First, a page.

06 September 2014

李白 Li Bai: 夏日山中 A Summer Day in the Mountains

Was Li Bai a "nudist"?  Was he, the greatest of all lyrical poets (I believe) not only a drunkard but also a "nudist"?  I really have no idea.  But this question of mine may be the best answer to the question (raised by my friends, resulting in this my translation): Why is this beautiful poem so well known among translators in the West, yet so unfamiliar to the Chinese?  The answer may well be because it is not included in the popular anthologies such as "300 Tang Poems"; but this, again, begs the question. Why is it not in the popular anthologies?  Anathema, I suppose.

In the poem, Li Bai nowhere advocates "nudism"; he simply wishes to relax in a cool place and in a cool, not necessarily conventional, manner----undressed.  Nowadays, although we have air-conditioning to counter the summer heat, we still need to relax, to be free, easy and unrestrained in the first place. This, I believe, is Li Bai's message.  I have used the word "idle/idling".  Can you think of a better word?  Now just relax, and enjoy being idle!   

 Li Bai (701-762):  A Summer Day in the Mountains

1  Too lazy to wave my fan of white plumes;
2  Rather, go naked, ‘neath the greenwood trees,
3  (With my headcloth undone, on a stone wall hung,)
    My headcloth undone, on a stone wall hung,
    (revised 30.9.16)
4  Idling, bare-headed, in the pine-filled breeze.

Translated by Andrew W.F. Wong (Huang Hongfa)          譯者: 黄宏發
20th August 2014 (revised 21.8.14; 22.8.14)
Translated from the original - 李白: 夏日山中

1  懶搖白羽扇
2  裸體()青林中
3  脫巾掛石壁
4  露頂灑松風

Notes:-
*Meter and rhyme:  This English rendition is in tetrameter while the original is in 5-character lines.  The rhyme scheme is XAXA as in the original.  Although the “trees-breeze” rhyme is more than over-used, I still find it fits the poem rather perfectly.
*Line 1: “lazy” in 懶搖 must mean “not to” and is most aptly translated as “too lazy to”.  I happen to have read on the web (I was travelling and had no access to my books) the renditions of the poem by 3 great translators of Chinese poetry; only Burton Watson has it right with his “too lazy to” while Arthur Waley has it as “gently I stir” and Stephen Owen, “lazily waving”. For the word , thanks to a friend Flavia Cheng, I have chosen “wave” which is in agreement with Watson (wave) and Owen (waving).  For  in 羽扇, as  plumes are larger than feathers and more suited to the making of fans, I have, like Watson, chosen “plume(s)” to translate while both Waley and Owen have chosen “feather(s)”. 
*Line 2:  For 裸體 or 裸袒 I had originally penned “bare-backed” but have decided to borrow “go naked” from Flavia Cheng.  I had then penned "Go naked instead", but have now decided for "Rather, go naked".  For 青林中 I had originally penned “in the grove of green trees”, then revised “in the green grove of trees”.  I consider it necessary to add the word “trees” to make the “trees-breeze” rhyme, as there is no better word than “breeze” for line 4.  I have, therefore, decided to change the “in the . . . grove” formulation to that of “’neath . . . trees”, thus, “’neath the greenwood trees”. .”  “Greenwood” is defined, in the Oxford Advanced Learner’s Dictionary, as “woodland, esp. in summer” and is, thus, perfect for 青林, although also defined as “forest in full leaf, esp. as the home of outlaws in olden times”.  This reminds me of a few lines in an old English ballad: “As Robin Hood in the forest strayed,/ All under the greenwood tree,/ He was aware of a brave young man,/ As fine as fine might be.”  I must have borrowed from it.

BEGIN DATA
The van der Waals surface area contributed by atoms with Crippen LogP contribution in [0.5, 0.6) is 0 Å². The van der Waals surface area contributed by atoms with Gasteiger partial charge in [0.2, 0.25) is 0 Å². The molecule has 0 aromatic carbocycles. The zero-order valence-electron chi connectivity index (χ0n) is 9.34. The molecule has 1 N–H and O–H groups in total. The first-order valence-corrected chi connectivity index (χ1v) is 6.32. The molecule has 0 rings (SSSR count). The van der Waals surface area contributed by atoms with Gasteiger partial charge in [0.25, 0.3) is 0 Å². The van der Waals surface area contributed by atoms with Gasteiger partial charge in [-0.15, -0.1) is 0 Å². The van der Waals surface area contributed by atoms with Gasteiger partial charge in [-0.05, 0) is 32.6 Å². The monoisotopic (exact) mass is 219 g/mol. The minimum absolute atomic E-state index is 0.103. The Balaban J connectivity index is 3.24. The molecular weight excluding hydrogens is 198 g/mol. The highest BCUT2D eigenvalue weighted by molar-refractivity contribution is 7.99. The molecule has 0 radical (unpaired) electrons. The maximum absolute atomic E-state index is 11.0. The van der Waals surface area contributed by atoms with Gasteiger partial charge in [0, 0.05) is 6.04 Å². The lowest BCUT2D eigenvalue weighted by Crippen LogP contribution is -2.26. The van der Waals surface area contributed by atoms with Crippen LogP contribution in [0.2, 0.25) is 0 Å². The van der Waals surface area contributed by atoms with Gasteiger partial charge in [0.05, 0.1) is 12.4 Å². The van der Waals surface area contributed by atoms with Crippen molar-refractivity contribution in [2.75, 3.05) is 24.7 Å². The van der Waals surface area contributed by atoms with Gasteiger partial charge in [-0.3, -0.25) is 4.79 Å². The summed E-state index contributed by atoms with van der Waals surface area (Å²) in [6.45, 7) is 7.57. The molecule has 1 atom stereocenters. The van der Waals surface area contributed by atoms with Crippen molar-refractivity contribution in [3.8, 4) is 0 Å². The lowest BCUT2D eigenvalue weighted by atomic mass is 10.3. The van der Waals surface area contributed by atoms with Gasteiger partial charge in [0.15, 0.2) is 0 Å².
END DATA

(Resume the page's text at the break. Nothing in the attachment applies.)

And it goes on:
*Line 3:  For “towel” or cloth” which refers to 頭巾 “cloth for the head”, I had originally written “headband”, but have now decided to borrow from Burton Watson his “headcloth” which should be acceptable as the loincloth’s counterpart for the head.
*Line 4: For 露頂 “bare top/head”, I had considered “hair down” but have decided for “bare-headed”.  I believe the word (sprinkle, spray, spill, shed, etc.) must be understood in terms of 灑脫 (free and easy) and/or 瀟灑 (natural and unrestrained), both adjectives while the word in question is clearly a verb.  I had originally considered but rejected “basking . . . in the . . . breeze” (as one can only bask in the sun); I had also considered and rejected “bathing . . . in the . . .  breeze” (as this may be taken to mean actually bathing).  I then translated 灑松風 into modern Mandarin Chinese as 在松風裡,悠然自得 or colloquially as 在松風裡,閑着 and have come to the conclusion that 閑着 (idle) best conveys the message of “free, easy, natural, unrestrained”, thus, “Idling, bare-headed, in the pine-filled breeze”.